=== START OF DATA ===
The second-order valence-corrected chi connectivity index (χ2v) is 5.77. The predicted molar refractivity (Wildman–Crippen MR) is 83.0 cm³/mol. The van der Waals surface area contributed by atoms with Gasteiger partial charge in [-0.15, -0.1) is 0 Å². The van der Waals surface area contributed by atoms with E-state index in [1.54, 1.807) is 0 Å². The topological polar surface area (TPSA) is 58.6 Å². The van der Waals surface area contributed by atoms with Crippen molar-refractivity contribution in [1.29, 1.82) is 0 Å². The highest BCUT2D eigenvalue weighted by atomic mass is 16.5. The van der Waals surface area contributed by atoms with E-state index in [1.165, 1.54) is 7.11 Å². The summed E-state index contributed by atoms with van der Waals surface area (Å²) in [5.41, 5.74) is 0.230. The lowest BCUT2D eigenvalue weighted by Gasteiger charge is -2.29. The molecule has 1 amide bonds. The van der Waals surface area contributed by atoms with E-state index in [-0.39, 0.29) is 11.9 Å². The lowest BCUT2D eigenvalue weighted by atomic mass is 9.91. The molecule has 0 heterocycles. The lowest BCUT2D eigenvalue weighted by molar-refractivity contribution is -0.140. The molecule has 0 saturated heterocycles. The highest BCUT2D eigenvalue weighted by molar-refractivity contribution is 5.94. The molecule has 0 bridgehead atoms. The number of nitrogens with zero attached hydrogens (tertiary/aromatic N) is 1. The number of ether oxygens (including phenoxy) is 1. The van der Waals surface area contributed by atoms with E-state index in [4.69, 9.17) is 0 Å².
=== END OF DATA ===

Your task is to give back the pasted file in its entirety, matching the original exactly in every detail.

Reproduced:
The second-order valence-corrected chi connectivity index (χ2v) is 5.77. The predicted molar refractivity (Wildman–Crippen MR) is 83.0 cm³/mol. The van der Waals surface area contributed by atoms with Gasteiger partial charge in [-0.15, -0.1) is 0 Å². The van der Waals surface area contributed by atoms with E-state index in [1.54, 1.807) is 0 Å². The topological polar surface area (TPSA) is 58.6 Å². The van der Waals surface area contributed by atoms with Crippen molar-refractivity contribution in [1.29, 1.82) is 0 Å². The highest BCUT2D eigenvalue weighted by atomic mass is 16.5. The van der Waals surface area contributed by atoms with E-state index in [1.165, 1.54) is 7.11 Å². The summed E-state index contributed by atoms with van der Waals surface area (Å²) in [5.41, 5.74) is 0.230. The lowest BCUT2D eigenvalue weighted by Gasteiger charge is -2.29. The molecule has 1 amide bonds. The van der Waals surface area contributed by atoms with E-state index in [-0.39, 0.29) is 11.9 Å². The lowest BCUT2D eigenvalue weighted by atomic mass is 9.91. The molecule has 0 heterocycles. The lowest BCUT2D eigenvalue weighted by molar-refractivity contribution is -0.140. The molecule has 0 saturated heterocycles. The highest BCUT2D eigenvalue weighted by molar-refractivity contribution is 5.94. The molecule has 0 bridgehead atoms. The number of nitrogens with zero attached hydrogens (tertiary/aromatic N) is 1. The number of ether oxygens (including phenoxy) is 1. The van der Waals surface area contributed by atoms with E-state index in [4.69, 9.17) is 0 Å².